ELEC ENG 2103 - Design & Innovation
North Terrace Campus - Semester 2 - 2018
General Course Information
Course Code ELEC ENG 2103 Course Design & Innovation Coordinating Unit School of Electrical & Electronic Engineering Term Semester 2 Level Undergraduate Location/s North Terrace Campus Units 3 Contact Up to 4 hours per week Available for Study Abroad and Exchange N Assumed Knowledge Proficiency in the application of basic principles of electric circuits, analog electronics and digital electronics, such as may be obtained by passing level 1 courses on these topics Course Description The course introduces the engineering processes of planning, design and innovation, including ethical, social and environmental responsibilities of professional engineers. Topics include; The work of engineers and their outputs; systems engineering concepts; the life cycle of systems; risk, safety and sustainability; the engineering method; design thinking; innovation and creation; managing engineering projects; engineering and business; engineering and society; regulations and social constraints; ethics; working in teams; professional competencies.
Course Coordinator: Professor Michael Liebelt
The full timetable of all activities for this course can be accessed from Course Planner.
Course Learning OutcomesOn successful completion of this course students will be able to:
1 Explain the engineering method and how it applies to the product life cycle from conception through to sustainment and decommissioning; 2 Practise the creative processes of engineering design and innovation; 3 Explain the nature of professional responsibilities and ethical practice; 4 Critically compare proposed engineering solutions in terms of sustainability, environmental and social impact; 5 Apply basic engineering project management techniques; and 6 Contribute effectively to project team outcomes
The above course learning outcomes are aligned with the Engineers Australia Stage 1 Competency Standard for the Professional Engineer.
The course is designed to develop the following Elements of Competency: 1.1 1.2 1.3 1.4 1.5 1.6 2.1 2.2 2.3 2.4 3.1 3.2 3.3 3.4 3.5 3.6
University Graduate Attributes
This course will provide students with an opportunity to develop the Graduate Attribute(s) specified below:
University Graduate Attribute Course Learning Outcome(s) Deep discipline knowledge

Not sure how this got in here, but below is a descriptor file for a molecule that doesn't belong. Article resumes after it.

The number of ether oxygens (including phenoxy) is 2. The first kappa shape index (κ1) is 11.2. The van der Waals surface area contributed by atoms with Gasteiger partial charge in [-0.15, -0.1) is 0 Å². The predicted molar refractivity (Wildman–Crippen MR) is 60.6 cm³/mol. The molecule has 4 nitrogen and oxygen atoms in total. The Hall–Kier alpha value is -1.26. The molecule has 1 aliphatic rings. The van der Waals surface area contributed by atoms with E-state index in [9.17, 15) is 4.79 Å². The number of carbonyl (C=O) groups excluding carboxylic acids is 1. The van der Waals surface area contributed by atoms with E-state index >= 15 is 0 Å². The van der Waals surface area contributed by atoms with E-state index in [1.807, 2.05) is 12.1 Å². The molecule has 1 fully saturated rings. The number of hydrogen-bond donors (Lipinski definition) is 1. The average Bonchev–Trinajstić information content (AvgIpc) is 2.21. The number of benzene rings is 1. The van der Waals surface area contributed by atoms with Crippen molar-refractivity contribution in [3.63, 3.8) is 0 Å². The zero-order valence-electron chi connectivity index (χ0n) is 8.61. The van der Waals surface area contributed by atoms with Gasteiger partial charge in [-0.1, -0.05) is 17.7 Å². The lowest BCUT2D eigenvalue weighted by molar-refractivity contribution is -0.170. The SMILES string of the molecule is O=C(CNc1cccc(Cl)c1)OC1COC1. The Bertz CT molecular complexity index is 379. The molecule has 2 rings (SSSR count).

- informed and infused by cutting edge research, scaffolded throughout their program of studies
- acquired from personal interaction with research active educators, from year 1
- accredited or validated against national or international standards (for relevant programs)
1, 5 Critical thinking and problem solving
- steeped in research methods and rigor
- based on empirical evidence and the scientific approach to knowledge development
- demonstrated through appropriate and relevant assessment
2, 4 Teamwork and communication skills
- developed from, with, and via the SGDE
- honed through assessment and practice throughout the program of studies
- encouraged and valued in all aspects of learning
5, 6 Career and leadership readiness
- technology savvy
- professional and, where relevant, fully accredited
- forward thinking and well informed
- tested and validated by work based experiences
1-6 Intercultural and ethical competency
- adept at operating in other cultures
- comfortable with different nationalities and social contexts
- Able to determine and contribute to desirable social outcomes
- demonstrated by study abroad or with an understanding of indigenous knowledges
6 Self-awareness and emotional intelligence
- a capacity for self-reflection and a willingness to engage in self-appraisal
- open to objective and constructive feedback from supervisors and peers
- able to negotiate difficult social situations, defuse conflict and engage positively in purposeful debate
2, 3, 4, 6
Required ResourcesPrimary Reference:
Dandy, G.C., Walker, D.J., Daniell, T.M. and Warner, R.F. Planning and Design of Engineering Systems (2nd Edition), Taylor and Francis, Oxfordshire, UK, 2008.
Available as an e-book: https://www.taylorfrancis.com/books/9781482265859
All additional required learning resources will be made available online, through MyUni.
Recommended ResourcesDowling, D., Hadgraft, R., Carew, A., McCarthy, T., Hargeaves, D., Baillie, C.: Engineering Your Future: An Australasian Guide (Third Edition), Wiley, 2016. ISBN: 9780730314721.
Learning & Teaching Activities
Learning & Teaching ModesLearning in this course will be achieved through a variety of modes including: background reading; lectures; workshops and group discussion; case studies; group project work.
The information below is provided as a guide to assist students in engaging appropriately with the course requirements.